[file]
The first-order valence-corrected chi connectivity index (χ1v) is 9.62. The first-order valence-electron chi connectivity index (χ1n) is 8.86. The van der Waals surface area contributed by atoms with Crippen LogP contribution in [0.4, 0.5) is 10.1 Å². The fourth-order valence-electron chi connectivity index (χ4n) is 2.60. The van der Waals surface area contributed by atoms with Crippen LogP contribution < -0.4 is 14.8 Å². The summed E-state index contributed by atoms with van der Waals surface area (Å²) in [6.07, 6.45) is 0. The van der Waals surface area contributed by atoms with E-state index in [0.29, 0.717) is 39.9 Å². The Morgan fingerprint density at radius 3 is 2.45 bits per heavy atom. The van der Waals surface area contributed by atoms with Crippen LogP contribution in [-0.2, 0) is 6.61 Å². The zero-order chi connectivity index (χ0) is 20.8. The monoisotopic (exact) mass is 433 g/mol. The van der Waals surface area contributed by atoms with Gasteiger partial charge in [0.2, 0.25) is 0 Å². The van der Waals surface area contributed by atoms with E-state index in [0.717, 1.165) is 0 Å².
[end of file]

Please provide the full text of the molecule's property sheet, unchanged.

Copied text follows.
The first-order valence-corrected chi connectivity index (χ1v) is 9.62. The first-order valence-electron chi connectivity index (χ1n) is 8.86. The van der Waals surface area contributed by atoms with Crippen LogP contribution in [0.4, 0.5) is 10.1 Å². The fourth-order valence-electron chi connectivity index (χ4n) is 2.60. The van der Waals surface area contributed by atoms with Crippen LogP contribution < -0.4 is 14.8 Å². The summed E-state index contributed by atoms with van der Waals surface area (Å²) in [6.07, 6.45) is 0. The van der Waals surface area contributed by atoms with E-state index in [0.29, 0.717) is 39.9 Å². The Morgan fingerprint density at radius 3 is 2.45 bits per heavy atom. The van der Waals surface area contributed by atoms with Crippen LogP contribution in [-0.2, 0) is 6.61 Å². The zero-order chi connectivity index (χ0) is 20.8. The monoisotopic (exact) mass is 433 g/mol. The van der Waals surface area contributed by atoms with Gasteiger partial charge in [0.2, 0.25) is 0 Å². The van der Waals surface area contributed by atoms with E-state index in [0.717, 1.165) is 0 Å².